Meath footballer Michael Newman was part of a scientific project by U tech to capture the movements of Gaelic football, hurling and camogie sport heroes today.
Four players were in studio to have their movements recorded by high-tech capture technologies to preserve and promote culturally significant European traditional sports like Gaelic games for future generations.
Along with the Kilmainham man were Gavin O' Mahony a hurler from Limerick, Caoimhe Mohan a footballer from Monaghan and Caoimhe Costelloe a camogie player from Limerick.
The research, being undertaken as part of the EU-funded research project RePlay, brings together three Irish partners - Insight Centre for Data Analytics, the Gaelic Athletic Association (GAA) and Dublin City University(DCU) - together with five other European partners to film the movements of sporting heroes on motion capture cameras with the results of the project being used to preserve knowledge and educate future generations about these sports.
Caoimhe Costelloe said "It's amazing to be a part of this research project, capturing and recording our sporting movements for future generations. It gives me a sense of pride knowing that young women across Ireland (and beyond) will be able to use this new technology to learn and perfect their game of Camogie and keep the sport alive to become our future sporting Heroes!"
"This scientific endeavour is unique: it brings together cultural heritage, sport and cutting-edge technologies. It has never been seen before. It is also a chance to compare and analyse the evolution in the changes of styles of play over time, the evolution of our sports. Above all it is great for the young to see how they measure up against their heroes and improve their skills", explains Prof. Noel O’ Connor, the scientific coordinator of RePlay based at the Insight Centre for Data Analytics, Ireland.
Exceptional HD footage produced will be available for cultural and sport organisations. You will be able to see in museums and/or on online platforms such as Europeana. The research team also develops a system based on low-cost sensors and an open source 3D software to be used in all interested clubs. It will be tested as from next year and will help youngsters learn traditional sports and also enable experienced players to improve their skills.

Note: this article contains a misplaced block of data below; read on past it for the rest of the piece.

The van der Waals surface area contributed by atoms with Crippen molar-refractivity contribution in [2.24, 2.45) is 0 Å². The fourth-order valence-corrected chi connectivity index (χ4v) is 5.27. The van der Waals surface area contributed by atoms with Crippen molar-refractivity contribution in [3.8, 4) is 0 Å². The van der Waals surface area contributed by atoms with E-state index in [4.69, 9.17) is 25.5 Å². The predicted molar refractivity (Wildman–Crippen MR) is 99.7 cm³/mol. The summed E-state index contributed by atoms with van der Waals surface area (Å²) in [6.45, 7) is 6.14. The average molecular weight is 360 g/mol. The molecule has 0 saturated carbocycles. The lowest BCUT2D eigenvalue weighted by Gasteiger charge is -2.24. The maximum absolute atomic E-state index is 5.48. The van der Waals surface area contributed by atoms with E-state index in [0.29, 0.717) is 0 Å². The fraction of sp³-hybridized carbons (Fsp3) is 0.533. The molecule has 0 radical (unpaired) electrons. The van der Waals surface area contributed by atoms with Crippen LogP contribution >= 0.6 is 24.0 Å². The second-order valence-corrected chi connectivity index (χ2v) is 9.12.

In Europe alone there are over 3000 traditional sports and games. Many of them are in decline or already lost to us, due in part to globalisation and the increased tendency towards individualised physical exercise.
As well as the four Irish players, five Basque Pelota players were involved in the capture this week in Oxford.
"I think it’s going to be a big step in professional training techniques for both players and coaches," says Kepa Arroitajauregi, member of the Pelota and Associated Sports' World Council. "This is a very enriching experience for an athlete. Being part of a cutting-edge project is good for you and for future generations," adds Mikel Gonzalez, a Pelota handball player. They are both taking part in the capture in a studio specially equipped to replicate game conditions of the fronton (Basque court).
"Basque and Gaelic Sports are two of the few Traditional Sports and Games that act as social and community pillars in the regions in which they are practiced, either at home or beyond Europe.
The strength of the two traditions and their resistance to decline should serve to help other Traditional Sports. The application of innovative and low cost technologies, with support from the EU, will help to stop the decline," explains Dr. María Teresa Linaza, the project coordinator based atVicomtech-IK4, Spain.
Digital tools to open up culture and sport to all
The eight project partners from Spain, Ireland, Greece, the UK and Switzerland are building a motion capture system that will be within reach of sport clubs. They also develop innovative techniques to produce state-of-the-art HD footage and to recover 3D motions from historical films. European Commission Vice President @NeelieKroesEU, responsible for the Digital Agenda, says: "Traditional sports and games are part of Europe’s diversity and cultural treasures. We need to preserve them as we need to protect works of art. New technologies offer great opportunities to capture and share." Pictures of the capture in Oxford are available here.